Researching whether fist-bumps indeed would transmit less bacteria than a handshake, I found that, apparently, shaking hands with your doctor is a thing in the US, and, apparently, is expected by both the doctors and the patients; as well as shaking hands in general between the staff at the hospitals.



Ignoring what you'd think is an instance of an obvious ignorance of the germ theory of disease, is this at all expected within the health facilities of universal healthcare countries, too, or is this practice rather limited outside of the US?

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    Germaphobia is probably more harmful to people's healing than is a friendly hand shake or a hug. – user13044 Jan 24 '16 at 7:28
  • Some countries don't have handshaking between opposite sexes. Choose an opposite sex doctor there, and problem solved. – Andrew Grimm Jan 24 '16 at 8:02
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    I can only tell for the Netherlands but here the doctors do shake hands with all patients. Often I would prefer not to shake hands as they have a funny way of keeping the muscles slack so it is like shacking a glove full of water. – Willeke Jan 24 '16 at 10:54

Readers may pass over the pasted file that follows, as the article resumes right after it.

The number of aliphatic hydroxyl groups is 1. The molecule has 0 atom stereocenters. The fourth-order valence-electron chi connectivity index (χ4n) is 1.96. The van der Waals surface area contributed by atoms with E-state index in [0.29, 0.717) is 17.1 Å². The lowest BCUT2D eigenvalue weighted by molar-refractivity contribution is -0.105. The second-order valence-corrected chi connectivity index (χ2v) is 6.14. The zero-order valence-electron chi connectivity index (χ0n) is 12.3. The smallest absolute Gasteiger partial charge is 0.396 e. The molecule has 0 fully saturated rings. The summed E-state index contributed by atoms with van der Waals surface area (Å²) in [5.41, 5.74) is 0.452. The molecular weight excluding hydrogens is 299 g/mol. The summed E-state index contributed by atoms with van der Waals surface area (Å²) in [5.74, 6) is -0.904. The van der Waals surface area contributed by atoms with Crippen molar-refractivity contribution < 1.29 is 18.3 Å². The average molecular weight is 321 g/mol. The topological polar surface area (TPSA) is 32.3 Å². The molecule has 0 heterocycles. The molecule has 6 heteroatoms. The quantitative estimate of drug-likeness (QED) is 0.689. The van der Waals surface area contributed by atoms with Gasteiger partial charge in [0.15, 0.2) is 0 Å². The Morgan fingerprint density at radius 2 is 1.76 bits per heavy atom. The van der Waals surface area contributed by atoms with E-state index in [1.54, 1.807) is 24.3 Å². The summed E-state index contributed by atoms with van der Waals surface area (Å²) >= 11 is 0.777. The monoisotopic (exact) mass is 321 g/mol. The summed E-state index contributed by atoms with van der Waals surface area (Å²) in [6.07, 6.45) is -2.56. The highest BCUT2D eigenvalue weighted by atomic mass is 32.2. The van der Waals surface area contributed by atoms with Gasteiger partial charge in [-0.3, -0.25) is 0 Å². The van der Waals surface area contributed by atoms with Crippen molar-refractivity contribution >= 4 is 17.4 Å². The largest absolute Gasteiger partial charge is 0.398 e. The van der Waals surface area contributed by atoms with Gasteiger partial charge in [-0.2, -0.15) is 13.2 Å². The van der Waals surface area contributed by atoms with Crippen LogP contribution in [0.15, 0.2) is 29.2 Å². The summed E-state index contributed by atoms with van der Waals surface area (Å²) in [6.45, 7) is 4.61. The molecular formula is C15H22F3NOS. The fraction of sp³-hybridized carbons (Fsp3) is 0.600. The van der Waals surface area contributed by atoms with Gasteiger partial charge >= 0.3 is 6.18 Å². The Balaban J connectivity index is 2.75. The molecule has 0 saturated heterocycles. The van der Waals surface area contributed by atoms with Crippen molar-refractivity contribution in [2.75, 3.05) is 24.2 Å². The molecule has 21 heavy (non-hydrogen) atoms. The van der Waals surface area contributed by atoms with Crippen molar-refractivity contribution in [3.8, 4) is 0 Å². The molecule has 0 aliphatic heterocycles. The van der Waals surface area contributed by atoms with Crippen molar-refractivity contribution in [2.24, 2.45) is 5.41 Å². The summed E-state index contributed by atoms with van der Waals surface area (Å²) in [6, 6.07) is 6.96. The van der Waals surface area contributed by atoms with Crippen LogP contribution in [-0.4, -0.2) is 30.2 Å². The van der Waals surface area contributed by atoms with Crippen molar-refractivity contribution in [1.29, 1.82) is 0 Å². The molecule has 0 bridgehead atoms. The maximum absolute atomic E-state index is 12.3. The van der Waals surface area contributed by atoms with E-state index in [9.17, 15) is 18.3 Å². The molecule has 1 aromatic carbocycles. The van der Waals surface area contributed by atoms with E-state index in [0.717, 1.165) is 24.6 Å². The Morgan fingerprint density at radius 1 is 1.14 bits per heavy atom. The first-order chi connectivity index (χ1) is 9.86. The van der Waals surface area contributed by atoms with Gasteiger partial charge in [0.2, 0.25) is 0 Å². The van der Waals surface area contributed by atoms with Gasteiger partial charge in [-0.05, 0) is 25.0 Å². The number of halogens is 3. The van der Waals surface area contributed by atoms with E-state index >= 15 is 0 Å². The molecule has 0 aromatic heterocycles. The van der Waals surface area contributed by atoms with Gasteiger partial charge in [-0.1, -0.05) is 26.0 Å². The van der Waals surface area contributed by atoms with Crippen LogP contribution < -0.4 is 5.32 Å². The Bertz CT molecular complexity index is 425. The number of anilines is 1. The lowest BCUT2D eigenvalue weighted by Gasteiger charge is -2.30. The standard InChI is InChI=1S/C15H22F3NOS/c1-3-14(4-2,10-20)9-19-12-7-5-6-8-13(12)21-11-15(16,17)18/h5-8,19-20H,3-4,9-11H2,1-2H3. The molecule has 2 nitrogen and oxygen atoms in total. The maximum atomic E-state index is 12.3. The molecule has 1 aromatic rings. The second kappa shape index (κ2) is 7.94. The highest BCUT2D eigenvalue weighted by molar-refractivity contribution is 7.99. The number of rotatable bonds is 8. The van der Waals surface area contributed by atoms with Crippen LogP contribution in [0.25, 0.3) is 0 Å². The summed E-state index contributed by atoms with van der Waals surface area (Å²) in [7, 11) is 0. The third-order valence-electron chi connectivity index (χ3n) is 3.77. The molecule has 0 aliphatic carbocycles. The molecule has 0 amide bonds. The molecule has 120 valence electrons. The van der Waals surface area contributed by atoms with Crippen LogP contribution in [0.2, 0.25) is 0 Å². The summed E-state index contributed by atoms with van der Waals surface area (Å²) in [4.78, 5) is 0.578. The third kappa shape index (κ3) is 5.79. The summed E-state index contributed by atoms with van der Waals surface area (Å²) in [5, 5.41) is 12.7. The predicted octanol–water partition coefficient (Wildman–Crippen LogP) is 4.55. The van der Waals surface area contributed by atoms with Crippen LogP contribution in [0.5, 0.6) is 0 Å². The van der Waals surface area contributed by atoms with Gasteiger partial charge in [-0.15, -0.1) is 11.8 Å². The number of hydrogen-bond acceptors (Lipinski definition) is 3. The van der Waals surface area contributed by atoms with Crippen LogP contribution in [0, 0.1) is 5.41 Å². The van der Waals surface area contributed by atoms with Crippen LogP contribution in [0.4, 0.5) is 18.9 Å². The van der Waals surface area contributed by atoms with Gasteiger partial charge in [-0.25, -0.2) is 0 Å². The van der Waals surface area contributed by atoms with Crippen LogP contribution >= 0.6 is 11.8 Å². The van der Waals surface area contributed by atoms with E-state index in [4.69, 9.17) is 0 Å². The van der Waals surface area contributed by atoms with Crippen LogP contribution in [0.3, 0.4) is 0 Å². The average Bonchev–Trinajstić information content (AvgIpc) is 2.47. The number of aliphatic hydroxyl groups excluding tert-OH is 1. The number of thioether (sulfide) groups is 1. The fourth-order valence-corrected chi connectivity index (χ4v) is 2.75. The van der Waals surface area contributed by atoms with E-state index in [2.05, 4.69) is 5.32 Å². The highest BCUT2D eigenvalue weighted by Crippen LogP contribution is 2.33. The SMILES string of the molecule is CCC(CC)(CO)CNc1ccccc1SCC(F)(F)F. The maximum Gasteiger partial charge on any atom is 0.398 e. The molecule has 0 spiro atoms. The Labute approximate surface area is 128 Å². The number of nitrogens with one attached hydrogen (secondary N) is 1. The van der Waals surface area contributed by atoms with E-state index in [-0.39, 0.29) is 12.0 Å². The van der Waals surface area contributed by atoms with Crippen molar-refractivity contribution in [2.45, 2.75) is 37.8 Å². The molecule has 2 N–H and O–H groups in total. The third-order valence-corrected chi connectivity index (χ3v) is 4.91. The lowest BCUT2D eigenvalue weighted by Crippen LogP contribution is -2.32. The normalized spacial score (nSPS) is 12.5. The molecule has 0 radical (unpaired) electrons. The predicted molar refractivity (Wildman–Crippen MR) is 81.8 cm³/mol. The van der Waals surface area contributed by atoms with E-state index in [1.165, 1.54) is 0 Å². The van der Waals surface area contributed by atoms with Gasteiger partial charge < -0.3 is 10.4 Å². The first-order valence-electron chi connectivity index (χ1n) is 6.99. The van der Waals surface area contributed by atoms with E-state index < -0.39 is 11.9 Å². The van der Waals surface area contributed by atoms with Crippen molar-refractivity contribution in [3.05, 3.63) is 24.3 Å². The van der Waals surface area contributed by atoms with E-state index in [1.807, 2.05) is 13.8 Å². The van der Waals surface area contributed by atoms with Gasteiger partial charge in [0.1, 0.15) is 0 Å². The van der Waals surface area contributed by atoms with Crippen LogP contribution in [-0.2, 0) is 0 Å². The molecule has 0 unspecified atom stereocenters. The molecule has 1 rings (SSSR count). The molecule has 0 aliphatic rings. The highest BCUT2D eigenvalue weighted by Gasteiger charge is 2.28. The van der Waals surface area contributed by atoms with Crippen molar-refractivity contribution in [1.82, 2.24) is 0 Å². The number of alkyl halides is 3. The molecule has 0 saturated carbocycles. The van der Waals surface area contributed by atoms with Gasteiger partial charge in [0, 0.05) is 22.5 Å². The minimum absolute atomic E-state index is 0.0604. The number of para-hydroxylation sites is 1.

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    I'm voting to close this question as off-topic because it's about medical culture, not travel. – Mark Mayo Jan 24 '16 at 11:39
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    The FDA has published information about two years ago that they have realized that germs are mostly transferred through aerosol (coughing and sneezing) and not touching. They have revoked the suggestions to wash your hands with soap often and to avoid handshakes, as it wouldn't do any good (it doesn't hurt either, though). For some reason, the general public is ignoring this update. – Aganju Jan 24 '16 at 15:16

In western Europe, the practice of shaking hands is common, with anyone you meet, including your doctor. Recent research shows that there is very low risk to that; if you seriously want to avoid getting infection, you should adopt the East-Asian pratice of wearing face masks in public.

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